The British government is not treating EU citizens resident in the UK as a bargaining chip in the negotiations with the EU. On the contrary, it is the EU that is treating those citizens, and British citizens resident in Europe, in this way. Theresa May has already sought a deal allowing EU citizens resident in the UK to remain here following Brexit, if EU governments will do the same for British citizens in their countries. EU leaders have refused to make any agreement until Article 50 has been invoked and its secretive negotiation process has begun.
The UK government should respond to this with a very public message that it is committed to the rights of those who live here. It should unilaterally declare that EU citizens have a right to remain in the UK after Brexit, and urge European governments to reciprocate. Indeed the British government should go further. It should make a point of inviting those EU citizens to become British citizens, and reduce the significant barriers to them doing so that exist at the moment.
The Prime Minister is not wrong to insist that she must put the interests of British citizens first. And EU governments may refuse to reciprocate. In Greece those governments have demonstrated that their attitude to European citizens can be almost as vicious as their treatment of African and Asian migrants. But the significant costs that might be caused by EU intransigence on the rights of British citizens abroad will be far outweighed by the long-term benefits to all British citizens. We would be citizens of a state that has the confidence both to insist on its accountability to its own people (its democratic political sovereignty) and its openness to others (its internationalism). Such a state would earn worldwide respect from many millions of ambitious, talented and public-spirited individuals who are crying out for a break with the stale politics of the past. That would be an asset beyond price.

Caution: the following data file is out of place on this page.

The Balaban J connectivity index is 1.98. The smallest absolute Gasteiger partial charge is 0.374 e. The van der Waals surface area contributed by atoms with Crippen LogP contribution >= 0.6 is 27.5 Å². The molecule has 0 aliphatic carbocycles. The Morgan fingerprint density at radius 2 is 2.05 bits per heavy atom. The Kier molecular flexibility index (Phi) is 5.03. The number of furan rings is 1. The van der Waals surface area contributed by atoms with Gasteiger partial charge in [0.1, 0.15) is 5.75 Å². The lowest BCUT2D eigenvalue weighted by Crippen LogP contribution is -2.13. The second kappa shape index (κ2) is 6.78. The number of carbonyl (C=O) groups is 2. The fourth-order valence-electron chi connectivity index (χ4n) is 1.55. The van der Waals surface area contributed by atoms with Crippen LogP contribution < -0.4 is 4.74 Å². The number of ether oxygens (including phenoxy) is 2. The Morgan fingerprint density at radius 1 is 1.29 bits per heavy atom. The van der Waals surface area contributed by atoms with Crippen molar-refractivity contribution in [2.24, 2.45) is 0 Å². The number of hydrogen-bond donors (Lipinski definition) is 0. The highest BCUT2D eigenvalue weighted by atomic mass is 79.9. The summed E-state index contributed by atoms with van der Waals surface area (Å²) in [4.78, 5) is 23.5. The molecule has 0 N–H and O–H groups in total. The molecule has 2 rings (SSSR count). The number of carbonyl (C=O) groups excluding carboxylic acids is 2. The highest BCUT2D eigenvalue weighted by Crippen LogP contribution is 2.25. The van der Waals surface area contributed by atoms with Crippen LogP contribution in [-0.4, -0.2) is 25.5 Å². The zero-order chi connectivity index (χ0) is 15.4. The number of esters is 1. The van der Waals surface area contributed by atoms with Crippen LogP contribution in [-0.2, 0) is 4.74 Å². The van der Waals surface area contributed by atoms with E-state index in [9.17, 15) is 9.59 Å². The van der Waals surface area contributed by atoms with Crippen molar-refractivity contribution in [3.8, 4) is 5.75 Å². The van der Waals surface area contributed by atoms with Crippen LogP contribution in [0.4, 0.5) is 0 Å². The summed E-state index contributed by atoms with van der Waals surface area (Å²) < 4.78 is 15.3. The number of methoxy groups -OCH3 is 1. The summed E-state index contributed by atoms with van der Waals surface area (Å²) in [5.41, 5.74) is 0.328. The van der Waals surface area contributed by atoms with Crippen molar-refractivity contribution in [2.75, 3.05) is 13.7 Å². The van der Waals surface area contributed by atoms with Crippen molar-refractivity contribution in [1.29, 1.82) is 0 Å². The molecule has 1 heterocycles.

Opinion poll evidence suggests that there is overwhelming popular support in Britain for allowing EU citizens to remain in the UK after Brexit. A huge opportunity exists here for Theresa May really to lead the world. There is, of course, no evidence that she has either the political imagination or courage to take the opportunity – her long tenure as Home Secretary suggests the opposite. Only those committed to an internationalist politics of sovereignty are likely to be willing.